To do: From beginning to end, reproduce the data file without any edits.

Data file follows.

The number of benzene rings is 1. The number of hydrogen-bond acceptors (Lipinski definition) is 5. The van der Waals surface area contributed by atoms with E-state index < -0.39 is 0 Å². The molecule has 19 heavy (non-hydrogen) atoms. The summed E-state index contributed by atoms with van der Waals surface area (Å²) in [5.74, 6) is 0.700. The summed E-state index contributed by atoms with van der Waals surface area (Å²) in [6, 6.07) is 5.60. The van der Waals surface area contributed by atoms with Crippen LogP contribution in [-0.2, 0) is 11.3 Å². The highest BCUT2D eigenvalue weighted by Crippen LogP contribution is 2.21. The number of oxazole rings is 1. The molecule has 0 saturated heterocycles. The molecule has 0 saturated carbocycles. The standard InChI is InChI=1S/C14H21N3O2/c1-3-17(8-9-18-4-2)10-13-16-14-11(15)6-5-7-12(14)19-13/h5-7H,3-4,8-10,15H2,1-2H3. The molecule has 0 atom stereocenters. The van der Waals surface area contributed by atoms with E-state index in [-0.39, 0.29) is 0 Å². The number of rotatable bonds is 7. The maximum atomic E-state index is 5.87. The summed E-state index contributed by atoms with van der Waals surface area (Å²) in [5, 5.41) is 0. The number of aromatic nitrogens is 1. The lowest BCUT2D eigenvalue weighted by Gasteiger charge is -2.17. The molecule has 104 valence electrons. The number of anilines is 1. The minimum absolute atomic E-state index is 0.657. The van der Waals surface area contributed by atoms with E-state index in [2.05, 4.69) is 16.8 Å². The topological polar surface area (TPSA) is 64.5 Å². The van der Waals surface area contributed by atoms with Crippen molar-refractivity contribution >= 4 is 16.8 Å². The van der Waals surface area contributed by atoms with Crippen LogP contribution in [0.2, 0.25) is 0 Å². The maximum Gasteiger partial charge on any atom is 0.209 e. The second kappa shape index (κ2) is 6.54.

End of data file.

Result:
The number of benzene rings is 1. The number of hydrogen-bond acceptors (Lipinski definition) is 5. The van der Waals surface area contributed by atoms with E-state index < -0.39 is 0 Å². The molecule has 19 heavy (non-hydrogen) atoms. The summed E-state index contributed by atoms with van der Waals surface area (Å²) in [5.74, 6) is 0.700. The summed E-state index contributed by atoms with van der Waals surface area (Å²) in [6, 6.07) is 5.60. The van der Waals surface area contributed by atoms with Crippen LogP contribution in [-0.2, 0) is 11.3 Å². The highest BCUT2D eigenvalue weighted by Crippen LogP contribution is 2.21. The number of oxazole rings is 1. The molecule has 0 saturated heterocycles. The molecule has 0 saturated carbocycles. The standard InChI is InChI=1S/C14H21N3O2/c1-3-17(8-9-18-4-2)10-13-16-14-11(15)6-5-7-12(14)19-13/h5-7H,3-4,8-10,15H2,1-2H3. The molecule has 0 atom stereocenters. The van der Waals surface area contributed by atoms with E-state index in [-0.39, 0.29) is 0 Å². The number of rotatable bonds is 7. The maximum atomic E-state index is 5.87. The summed E-state index contributed by atoms with van der Waals surface area (Å²) in [5, 5.41) is 0. The number of aromatic nitrogens is 1. The lowest BCUT2D eigenvalue weighted by Gasteiger charge is -2.17. The molecule has 104 valence electrons. The number of anilines is 1. The minimum absolute atomic E-state index is 0.657. The van der Waals surface area contributed by atoms with E-state index in [2.05, 4.69) is 16.8 Å². The topological polar surface area (TPSA) is 64.5 Å². The van der Waals surface area contributed by atoms with Crippen molar-refractivity contribution >= 4 is 16.8 Å². The van der Waals surface area contributed by atoms with Crippen LogP contribution in [0.2, 0.25) is 0 Å². The maximum Gasteiger partial charge on any atom is 0.209 e. The second kappa shape index (κ2) is 6.54.